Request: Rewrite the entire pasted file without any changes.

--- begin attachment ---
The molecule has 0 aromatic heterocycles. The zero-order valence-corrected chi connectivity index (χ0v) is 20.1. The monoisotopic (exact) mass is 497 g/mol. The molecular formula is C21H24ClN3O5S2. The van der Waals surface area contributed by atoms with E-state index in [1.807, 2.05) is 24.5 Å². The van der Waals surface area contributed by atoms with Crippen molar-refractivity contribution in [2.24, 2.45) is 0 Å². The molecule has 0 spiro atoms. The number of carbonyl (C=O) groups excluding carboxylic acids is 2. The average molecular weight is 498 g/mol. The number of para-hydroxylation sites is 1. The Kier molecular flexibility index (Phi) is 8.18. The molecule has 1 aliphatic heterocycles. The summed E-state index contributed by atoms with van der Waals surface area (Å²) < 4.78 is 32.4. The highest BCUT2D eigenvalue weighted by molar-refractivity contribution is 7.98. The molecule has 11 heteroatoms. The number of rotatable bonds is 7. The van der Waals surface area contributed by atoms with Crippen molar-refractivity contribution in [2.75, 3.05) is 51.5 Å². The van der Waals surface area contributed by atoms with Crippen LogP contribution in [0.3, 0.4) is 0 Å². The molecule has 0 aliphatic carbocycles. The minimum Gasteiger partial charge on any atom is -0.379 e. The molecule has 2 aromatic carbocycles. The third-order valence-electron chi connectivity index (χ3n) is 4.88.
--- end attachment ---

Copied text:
The molecule has 0 aromatic heterocycles. The zero-order valence-corrected chi connectivity index (χ0v) is 20.1. The monoisotopic (exact) mass is 497 g/mol. The molecular formula is C21H24ClN3O5S2. The van der Waals surface area contributed by atoms with E-state index in [1.807, 2.05) is 24.5 Å². The van der Waals surface area contributed by atoms with Crippen molar-refractivity contribution in [2.24, 2.45) is 0 Å². The molecule has 0 spiro atoms. The number of carbonyl (C=O) groups excluding carboxylic acids is 2. The average molecular weight is 498 g/mol. The number of para-hydroxylation sites is 1. The Kier molecular flexibility index (Phi) is 8.18. The molecule has 1 aliphatic heterocycles. The summed E-state index contributed by atoms with van der Waals surface area (Å²) < 4.78 is 32.4. The highest BCUT2D eigenvalue weighted by molar-refractivity contribution is 7.98. The molecule has 11 heteroatoms. The number of rotatable bonds is 7. The van der Waals surface area contributed by atoms with Crippen molar-refractivity contribution in [2.75, 3.05) is 51.5 Å². The van der Waals surface area contributed by atoms with Crippen LogP contribution in [0.3, 0.4) is 0 Å². The molecule has 0 aliphatic carbocycles. The minimum Gasteiger partial charge on any atom is -0.379 e. The molecule has 2 aromatic carbocycles. The third-order valence-electron chi connectivity index (χ3n) is 4.88.